Another way to describe sensing is to relate it to being.  Simply existing with what is occurring around and within you and paying close attention to those things is sensing them.  There is a distinct sense of aliveness and alertness to receiving whatever arises in the moment without clinging or aversion.

In Presence, thinking does not stop.  While you are sensing you may notice thoughts come and go as your attention ebbs and flows.  While cultivating Mindfulness (and subsequently Presence) the quality of thinking changes. It becomes less compulsive and obsessive and opens you up to choosing different ways of being. 

Acceptance and Gentleness

When Witnessing our Mind-Body Aspects through Mindfulness techniques, it is essential to approach the practice with acceptance and gentleness.  Meditation and Presence teachers urge others to notice emotions and thoughts without analysis or judgment. When we analyze or evaluate, we fall back into the trap of thinking and exit Presence.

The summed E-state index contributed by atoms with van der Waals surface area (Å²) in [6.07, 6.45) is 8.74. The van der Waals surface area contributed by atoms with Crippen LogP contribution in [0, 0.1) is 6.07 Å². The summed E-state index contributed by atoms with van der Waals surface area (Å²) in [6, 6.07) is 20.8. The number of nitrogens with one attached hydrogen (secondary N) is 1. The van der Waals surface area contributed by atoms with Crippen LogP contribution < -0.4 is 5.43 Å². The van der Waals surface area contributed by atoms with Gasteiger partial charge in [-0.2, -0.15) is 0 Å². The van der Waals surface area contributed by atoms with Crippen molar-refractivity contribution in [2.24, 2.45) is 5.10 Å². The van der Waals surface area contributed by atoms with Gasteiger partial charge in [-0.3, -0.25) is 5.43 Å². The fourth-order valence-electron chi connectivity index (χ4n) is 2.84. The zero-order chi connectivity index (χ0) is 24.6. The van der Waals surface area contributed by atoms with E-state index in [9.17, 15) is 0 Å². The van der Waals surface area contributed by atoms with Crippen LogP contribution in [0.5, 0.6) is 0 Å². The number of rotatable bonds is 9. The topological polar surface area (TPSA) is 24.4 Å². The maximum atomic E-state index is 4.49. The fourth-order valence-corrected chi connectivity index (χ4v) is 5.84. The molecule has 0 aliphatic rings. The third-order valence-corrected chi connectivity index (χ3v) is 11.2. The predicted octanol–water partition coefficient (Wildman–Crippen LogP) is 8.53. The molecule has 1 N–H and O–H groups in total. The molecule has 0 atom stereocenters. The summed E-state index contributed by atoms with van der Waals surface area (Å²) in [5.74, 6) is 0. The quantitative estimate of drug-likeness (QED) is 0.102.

Beginners may actually benefit from a labeling exercise (which constitutes “observing”), but only to help sharpen their witnessing ability.  Labeling can easily cross the line into judgment and evaluation, ultimately interfering with Presence by putting us in the world of language and concepts. However, it is an excellent place to begin.  Related: we are all working to understand our feelings better.

Example Situation: Thoughts, Emotions, Mind-Body Aspects Labeling (Mindfulness, Observing) Judging/Evaluating (Without Witnessing becomes Default Consciousness) Witnessing  with Sensing, Presencing
“This conversation is taking too long.”   That thought is a criticizing thought.  I notice a feeling of anxiety. That thought is a bad thought to have.  The anxiety I feel is a sign of weakness. There are thoughts that come and go.  There are rich and unique sensations in the body. 
“I wish I were already in Hawaii.” That thought is future focused.  I notice a feeling of boredom. That thought is not serving my present situation and therefore bad.  My boredom is unwelcome. There are thoughts that come and go.  There are rich and unique sensations in the body.